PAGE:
Parshat Chayei Sara: Shidduch Resumes


I’ve heard it said a number of times that were Yitzchak and Rivkah alive today, there is no way they’d get married.

One can only imagine the report Avraham, “the gadol hador,” would receive from his servant, the shadchan (matchmaker), after he interviewed Rivkah for the first time. “Family: Unrepentant idolators (father tried to kill me during our meeting), incorrigible brother; Girl: Very confident, thinks for herself, knows what she wants, a little on the young side.”

For Yitzchak, it might read something like this: “Family: Mother dead, Father very old. Very G-d-fearing. Boy: 40 years old, still lives at home (possibly lives in the Negev), not very talkative, no real-world experience except for the time his father almost offered him as a sacrifice.”

Rivkah resembled the very confident women I sometimes read about, who are so intimidating in their self-awareness that they never marry. Some women like this were married before they became what they are – following the advice of my grandmother who believes people should get married younger, before they become too smart for themselves.

To be fair, I know of a few successful, professional, “frum” women who were unable to find spouses (not that they didn’t try), who opted to have a child through IVF in their mid to late 30s. This decision comes about after a thought process that includes, “I am not going to give up my chance of having a baby, just because I was unable to find a husband.”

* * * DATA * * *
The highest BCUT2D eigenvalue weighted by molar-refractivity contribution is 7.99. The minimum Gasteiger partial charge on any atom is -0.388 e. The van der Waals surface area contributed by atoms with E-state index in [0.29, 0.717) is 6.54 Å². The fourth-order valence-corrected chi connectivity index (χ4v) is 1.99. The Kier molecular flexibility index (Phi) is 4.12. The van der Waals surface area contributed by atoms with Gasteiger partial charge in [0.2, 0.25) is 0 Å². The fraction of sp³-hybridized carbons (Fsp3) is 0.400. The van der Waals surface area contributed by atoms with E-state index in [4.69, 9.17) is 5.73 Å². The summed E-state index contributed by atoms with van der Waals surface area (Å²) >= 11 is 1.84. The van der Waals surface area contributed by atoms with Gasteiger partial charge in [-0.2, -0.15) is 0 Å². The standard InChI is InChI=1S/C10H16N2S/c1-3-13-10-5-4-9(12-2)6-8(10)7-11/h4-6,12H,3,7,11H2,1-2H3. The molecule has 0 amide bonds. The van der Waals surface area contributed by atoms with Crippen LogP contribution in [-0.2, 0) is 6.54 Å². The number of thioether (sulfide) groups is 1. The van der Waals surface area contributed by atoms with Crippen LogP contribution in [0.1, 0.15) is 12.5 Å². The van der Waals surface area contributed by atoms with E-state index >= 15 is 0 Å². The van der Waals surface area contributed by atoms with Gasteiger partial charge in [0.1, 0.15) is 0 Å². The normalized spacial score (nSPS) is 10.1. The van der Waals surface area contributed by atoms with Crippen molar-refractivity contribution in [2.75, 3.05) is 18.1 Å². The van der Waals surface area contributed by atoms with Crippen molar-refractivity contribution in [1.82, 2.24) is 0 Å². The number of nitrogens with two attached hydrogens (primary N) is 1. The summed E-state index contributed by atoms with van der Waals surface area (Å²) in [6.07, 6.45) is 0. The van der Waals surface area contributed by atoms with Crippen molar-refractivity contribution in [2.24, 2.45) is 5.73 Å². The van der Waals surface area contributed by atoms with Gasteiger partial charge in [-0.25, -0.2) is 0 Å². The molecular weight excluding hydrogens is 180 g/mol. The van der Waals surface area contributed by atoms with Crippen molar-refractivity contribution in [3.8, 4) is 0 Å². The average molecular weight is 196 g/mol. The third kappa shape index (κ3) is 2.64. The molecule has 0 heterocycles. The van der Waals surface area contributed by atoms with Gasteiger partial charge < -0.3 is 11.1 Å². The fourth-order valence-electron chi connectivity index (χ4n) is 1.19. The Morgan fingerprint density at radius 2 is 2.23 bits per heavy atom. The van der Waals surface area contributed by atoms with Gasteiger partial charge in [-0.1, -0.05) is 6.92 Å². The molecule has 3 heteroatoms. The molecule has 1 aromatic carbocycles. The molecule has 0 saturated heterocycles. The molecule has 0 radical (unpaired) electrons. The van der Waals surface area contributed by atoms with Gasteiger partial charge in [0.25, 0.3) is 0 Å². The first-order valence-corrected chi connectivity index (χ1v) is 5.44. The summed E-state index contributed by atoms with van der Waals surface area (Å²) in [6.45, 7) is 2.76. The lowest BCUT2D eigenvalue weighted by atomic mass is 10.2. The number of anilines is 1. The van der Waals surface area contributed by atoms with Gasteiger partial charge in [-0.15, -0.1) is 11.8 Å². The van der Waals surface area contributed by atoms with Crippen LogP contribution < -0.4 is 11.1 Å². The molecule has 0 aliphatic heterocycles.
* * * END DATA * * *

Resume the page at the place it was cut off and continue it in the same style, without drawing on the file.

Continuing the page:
I will not pass judgment on either type. All kinds of permutations play into the lives people live and the choices they make (and this applies to men too – except they don’t have the opportunity to give birth).

But I think Rivkah’s choice to go with Avraham’s servant was a coda to a wonderful first impression she gave him. And, in a sense, the timing was perfect for her to go to marry Yitzchak, because as confident and self-aware as she was, she was young enough to recognize that marriage was something she wanted, and that the opportunity she had before her may have been a once-in-a-lifetime chance to leave her surroundings and join what would undoubtedly become a great nation. In 24:49, the servant said if she wouldn’t come, he would look elsewhere.

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